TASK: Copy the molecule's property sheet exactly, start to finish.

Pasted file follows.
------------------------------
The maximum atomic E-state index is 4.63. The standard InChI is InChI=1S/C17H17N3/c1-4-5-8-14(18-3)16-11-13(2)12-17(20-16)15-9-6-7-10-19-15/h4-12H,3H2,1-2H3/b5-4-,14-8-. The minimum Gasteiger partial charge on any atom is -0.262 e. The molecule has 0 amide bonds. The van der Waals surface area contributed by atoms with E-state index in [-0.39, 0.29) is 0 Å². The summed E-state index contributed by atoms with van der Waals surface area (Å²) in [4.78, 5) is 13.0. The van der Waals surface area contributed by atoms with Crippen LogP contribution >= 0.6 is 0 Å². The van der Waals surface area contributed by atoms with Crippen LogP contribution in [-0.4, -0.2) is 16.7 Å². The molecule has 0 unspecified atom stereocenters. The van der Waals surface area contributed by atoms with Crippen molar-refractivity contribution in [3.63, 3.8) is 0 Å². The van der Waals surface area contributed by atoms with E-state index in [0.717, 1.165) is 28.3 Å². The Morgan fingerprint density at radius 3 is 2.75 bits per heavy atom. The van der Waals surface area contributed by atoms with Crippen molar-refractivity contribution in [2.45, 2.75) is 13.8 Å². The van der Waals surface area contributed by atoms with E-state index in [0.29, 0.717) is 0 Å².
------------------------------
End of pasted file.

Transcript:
The maximum atomic E-state index is 4.63. The standard InChI is InChI=1S/C17H17N3/c1-4-5-8-14(18-3)16-11-13(2)12-17(20-16)15-9-6-7-10-19-15/h4-12H,3H2,1-2H3/b5-4-,14-8-. The minimum Gasteiger partial charge on any atom is -0.262 e. The molecule has 0 amide bonds. The van der Waals surface area contributed by atoms with E-state index in [-0.39, 0.29) is 0 Å². The summed E-state index contributed by atoms with van der Waals surface area (Å²) in [4.78, 5) is 13.0. The van der Waals surface area contributed by atoms with Crippen LogP contribution >= 0.6 is 0 Å². The van der Waals surface area contributed by atoms with Crippen LogP contribution in [-0.4, -0.2) is 16.7 Å². The molecule has 0 unspecified atom stereocenters. The van der Waals surface area contributed by atoms with Crippen molar-refractivity contribution in [3.63, 3.8) is 0 Å². The van der Waals surface area contributed by atoms with E-state index in [0.717, 1.165) is 28.3 Å². The Morgan fingerprint density at radius 3 is 2.75 bits per heavy atom. The van der Waals surface area contributed by atoms with Crippen molar-refractivity contribution in [2.45, 2.75) is 13.8 Å². The van der Waals surface area contributed by atoms with E-state index in [0.29, 0.717) is 0 Å².